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If you're a fan of online, competitive, team-based First-Person Shooter games but you've become a little bored with the oversaturation of the same basic formulas, Natural Selection 2 from Unknown Worlds Entertainment might be a welcome change of pace for you. Even more so if you're a fan of Sci-Fi, and the Alien Quadrilogy in particular. Natural Selection 2's aliens, the Kharaa, are not exactly xenomorphs, but the overall atmosphere seems heavily inspired by those films. And I mean that in the best possible way. Playing as a Marine, you feel like you're clearing out the colony on LV-426. On the Kharaa side, you spend much of your time creeping around, trying to catch Marines out of position, and feeling very xenomorphy.

Hybridizing FPS & RTS

The Real-Time Strategy elements add another, unique aspect to the experience. If you ever played the original Natural Selection (a Half-Life mod), or the recent online FPS/RTS hybrid Nuclear Dawn, the theory is basically the same. One member of your team takes the role of Commander, directing the flow of battle, building structures, and researching upgrades for your team to make use of. For example, a Marine commander can up his soldiers' armor and weapons, and eventually provide jetpacks and hulking, Avatar-style exosuits loaded with gatling guns. On the Kharaa, the Commander researches abilities for the different alien forms, and ubiquitous skills which allow each player to customize their little monster based on their playstyle. For instance, one they're both researched you can choose between Celerity to move faster, or Adrenaline to increase your energy pool for extended ability use, but not both. It probably goes without saying that your Commander can make or break any given round.

Marines in the Dark

On the Marine side, you will frequently find yourself in pitch black rooms with nothing but a flashlight--and maybe a few more erratic flashlight beams from your freaked-the-hell-out teammates--to light your way. Then a skittering form creeps along the wall just outside your beam, but you lose it and its gone. You call out to your teammates, “We're not alone in here,” and all hell breaks loose. A pack of quadrupedal, zergling-like Skulks drop off the ceiling, they start biting at your ankles and scurrying around faster than you can track; a pterodactyl-esque flying Lerk swoops through the room dropping poisonous gas on you and your squad. You try to fall back, but when you turn to flee, a bipedal Fade with blades for arms appears out of a cloud of mist and cuts down your last remaining squadmate. The last thing you see is an elephant-sized Onos charging toward you.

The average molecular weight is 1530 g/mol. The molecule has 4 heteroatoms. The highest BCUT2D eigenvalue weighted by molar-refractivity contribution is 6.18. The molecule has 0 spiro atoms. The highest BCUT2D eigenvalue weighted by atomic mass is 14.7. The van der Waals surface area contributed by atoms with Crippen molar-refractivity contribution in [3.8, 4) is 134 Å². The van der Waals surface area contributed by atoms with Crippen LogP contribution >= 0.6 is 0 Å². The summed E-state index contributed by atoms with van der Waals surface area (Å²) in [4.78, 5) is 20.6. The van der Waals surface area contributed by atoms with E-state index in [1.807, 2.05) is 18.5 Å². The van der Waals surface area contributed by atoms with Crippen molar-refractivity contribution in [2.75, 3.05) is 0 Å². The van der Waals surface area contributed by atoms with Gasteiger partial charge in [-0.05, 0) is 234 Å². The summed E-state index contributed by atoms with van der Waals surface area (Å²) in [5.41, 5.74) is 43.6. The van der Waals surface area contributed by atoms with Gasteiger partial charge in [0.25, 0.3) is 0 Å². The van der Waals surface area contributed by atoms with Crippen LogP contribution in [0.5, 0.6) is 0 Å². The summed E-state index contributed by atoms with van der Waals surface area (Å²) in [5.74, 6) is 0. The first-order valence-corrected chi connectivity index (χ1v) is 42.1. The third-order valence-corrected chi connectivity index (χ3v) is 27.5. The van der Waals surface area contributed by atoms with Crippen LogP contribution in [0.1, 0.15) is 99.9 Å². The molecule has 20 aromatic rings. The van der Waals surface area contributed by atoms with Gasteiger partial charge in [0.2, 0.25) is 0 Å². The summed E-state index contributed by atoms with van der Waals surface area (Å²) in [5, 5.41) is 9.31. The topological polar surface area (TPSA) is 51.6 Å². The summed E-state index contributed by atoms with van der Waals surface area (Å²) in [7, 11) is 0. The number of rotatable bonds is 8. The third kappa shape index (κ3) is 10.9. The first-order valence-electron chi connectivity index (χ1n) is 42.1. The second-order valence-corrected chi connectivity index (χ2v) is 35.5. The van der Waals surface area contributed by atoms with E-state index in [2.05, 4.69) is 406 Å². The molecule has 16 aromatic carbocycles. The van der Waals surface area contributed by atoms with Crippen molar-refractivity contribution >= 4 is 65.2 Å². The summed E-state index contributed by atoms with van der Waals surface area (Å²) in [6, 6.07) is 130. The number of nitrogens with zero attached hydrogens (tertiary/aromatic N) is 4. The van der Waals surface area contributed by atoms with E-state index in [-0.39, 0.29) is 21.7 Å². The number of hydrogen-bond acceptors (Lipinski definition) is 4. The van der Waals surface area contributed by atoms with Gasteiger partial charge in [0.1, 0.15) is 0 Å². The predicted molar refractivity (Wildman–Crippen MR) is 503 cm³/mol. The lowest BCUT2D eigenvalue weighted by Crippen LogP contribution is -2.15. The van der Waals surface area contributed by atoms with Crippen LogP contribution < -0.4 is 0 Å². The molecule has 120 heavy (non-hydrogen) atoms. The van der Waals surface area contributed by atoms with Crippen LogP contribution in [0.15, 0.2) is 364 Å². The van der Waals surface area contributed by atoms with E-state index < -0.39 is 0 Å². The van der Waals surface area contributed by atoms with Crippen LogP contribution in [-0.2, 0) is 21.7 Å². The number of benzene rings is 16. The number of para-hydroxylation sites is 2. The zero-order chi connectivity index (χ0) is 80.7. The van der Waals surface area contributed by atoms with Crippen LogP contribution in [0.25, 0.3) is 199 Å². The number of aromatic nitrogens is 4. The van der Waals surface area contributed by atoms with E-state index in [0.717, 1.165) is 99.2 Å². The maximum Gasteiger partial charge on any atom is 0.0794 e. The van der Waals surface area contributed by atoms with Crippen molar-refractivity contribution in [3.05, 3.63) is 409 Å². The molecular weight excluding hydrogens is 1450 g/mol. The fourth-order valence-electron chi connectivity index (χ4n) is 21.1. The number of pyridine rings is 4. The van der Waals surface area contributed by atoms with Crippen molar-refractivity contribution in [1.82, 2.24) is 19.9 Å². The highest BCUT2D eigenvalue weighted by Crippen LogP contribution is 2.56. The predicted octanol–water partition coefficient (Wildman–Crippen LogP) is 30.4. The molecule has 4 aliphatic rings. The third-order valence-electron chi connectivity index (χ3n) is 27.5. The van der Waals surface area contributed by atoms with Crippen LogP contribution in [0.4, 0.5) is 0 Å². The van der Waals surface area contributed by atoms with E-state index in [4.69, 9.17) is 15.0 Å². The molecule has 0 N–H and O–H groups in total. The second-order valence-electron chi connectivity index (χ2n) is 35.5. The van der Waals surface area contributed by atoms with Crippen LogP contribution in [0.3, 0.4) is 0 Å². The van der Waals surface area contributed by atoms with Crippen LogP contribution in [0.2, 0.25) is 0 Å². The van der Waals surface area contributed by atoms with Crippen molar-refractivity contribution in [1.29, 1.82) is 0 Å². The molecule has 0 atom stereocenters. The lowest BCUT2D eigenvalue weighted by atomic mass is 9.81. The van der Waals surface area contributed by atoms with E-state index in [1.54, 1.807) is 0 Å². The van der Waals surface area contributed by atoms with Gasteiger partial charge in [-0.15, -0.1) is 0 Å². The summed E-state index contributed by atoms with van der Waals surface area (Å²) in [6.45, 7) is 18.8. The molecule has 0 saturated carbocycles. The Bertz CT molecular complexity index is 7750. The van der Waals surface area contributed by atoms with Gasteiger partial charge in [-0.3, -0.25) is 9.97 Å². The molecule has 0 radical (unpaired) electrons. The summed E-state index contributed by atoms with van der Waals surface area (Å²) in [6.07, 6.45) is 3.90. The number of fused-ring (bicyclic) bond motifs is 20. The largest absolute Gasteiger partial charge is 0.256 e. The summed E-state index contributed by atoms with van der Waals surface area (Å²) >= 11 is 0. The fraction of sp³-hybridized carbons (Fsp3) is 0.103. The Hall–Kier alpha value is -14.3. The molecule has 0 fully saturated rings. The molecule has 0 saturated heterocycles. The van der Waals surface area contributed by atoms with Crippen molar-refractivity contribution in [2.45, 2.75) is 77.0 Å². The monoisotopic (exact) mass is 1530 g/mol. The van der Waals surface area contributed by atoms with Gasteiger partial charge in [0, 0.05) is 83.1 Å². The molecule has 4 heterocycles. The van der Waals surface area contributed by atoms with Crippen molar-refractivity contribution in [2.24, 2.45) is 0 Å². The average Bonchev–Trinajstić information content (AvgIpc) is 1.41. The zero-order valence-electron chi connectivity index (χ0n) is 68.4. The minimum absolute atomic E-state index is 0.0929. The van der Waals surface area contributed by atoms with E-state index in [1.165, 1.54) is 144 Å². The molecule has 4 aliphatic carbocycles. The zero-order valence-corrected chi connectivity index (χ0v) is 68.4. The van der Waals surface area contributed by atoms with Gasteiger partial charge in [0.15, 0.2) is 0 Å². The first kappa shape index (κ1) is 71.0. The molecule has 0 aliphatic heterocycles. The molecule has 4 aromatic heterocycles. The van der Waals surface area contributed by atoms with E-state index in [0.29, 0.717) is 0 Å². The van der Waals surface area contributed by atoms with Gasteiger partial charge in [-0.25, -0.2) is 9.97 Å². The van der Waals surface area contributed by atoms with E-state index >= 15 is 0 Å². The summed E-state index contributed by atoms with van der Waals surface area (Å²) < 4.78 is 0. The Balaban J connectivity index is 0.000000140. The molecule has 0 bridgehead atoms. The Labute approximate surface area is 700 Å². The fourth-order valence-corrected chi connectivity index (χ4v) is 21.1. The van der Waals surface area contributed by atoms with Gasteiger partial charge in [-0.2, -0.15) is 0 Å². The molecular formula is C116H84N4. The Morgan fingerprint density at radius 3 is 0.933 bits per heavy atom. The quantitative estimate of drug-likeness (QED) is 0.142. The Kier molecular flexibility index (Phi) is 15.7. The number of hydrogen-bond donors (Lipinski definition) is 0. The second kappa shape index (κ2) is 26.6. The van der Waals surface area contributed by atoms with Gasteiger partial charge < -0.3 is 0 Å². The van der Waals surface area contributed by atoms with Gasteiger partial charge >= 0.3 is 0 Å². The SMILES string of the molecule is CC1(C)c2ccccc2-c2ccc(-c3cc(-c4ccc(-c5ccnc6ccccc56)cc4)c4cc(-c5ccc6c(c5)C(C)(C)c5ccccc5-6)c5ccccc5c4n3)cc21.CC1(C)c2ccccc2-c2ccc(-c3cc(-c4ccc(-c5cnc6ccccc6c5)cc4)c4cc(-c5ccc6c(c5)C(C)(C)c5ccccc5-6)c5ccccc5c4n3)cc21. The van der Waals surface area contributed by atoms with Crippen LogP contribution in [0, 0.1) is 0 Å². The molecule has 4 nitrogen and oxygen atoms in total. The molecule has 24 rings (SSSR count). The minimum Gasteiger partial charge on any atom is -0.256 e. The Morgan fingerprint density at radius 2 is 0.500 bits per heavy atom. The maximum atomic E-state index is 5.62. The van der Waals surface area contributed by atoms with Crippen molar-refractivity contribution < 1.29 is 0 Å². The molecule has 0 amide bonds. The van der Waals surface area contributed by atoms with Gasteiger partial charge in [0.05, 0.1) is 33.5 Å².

“That's it! Game over, man! Game over!”

Hopefully you can use your imagination to see that scenario from the other side, too. (The Kharaa have a toggle to switch between normal and a pseudo-infrared/thermal vision, which means zero-light conditions are beneficial for them.) You should know, going into this game, there is a bit of a learning curve for the aliens. It's a different type of gameplay than you're probably used to (unless you played a lot of Aliens vs. Predator back in the day). Once you've gotten the hang of it though, playing the Kharaa skillfully can be an extraordinarily rewarding experience--not to mention exciting to the point of adrenaline-pumping. Marine-side, things are pretty straight-forward but still very enjoyable and occasionally terrifying: shoot guns, follow orders, build the structures your Commander throws down, and try not to die.

Commanding an Army of Monsters! Or Marines.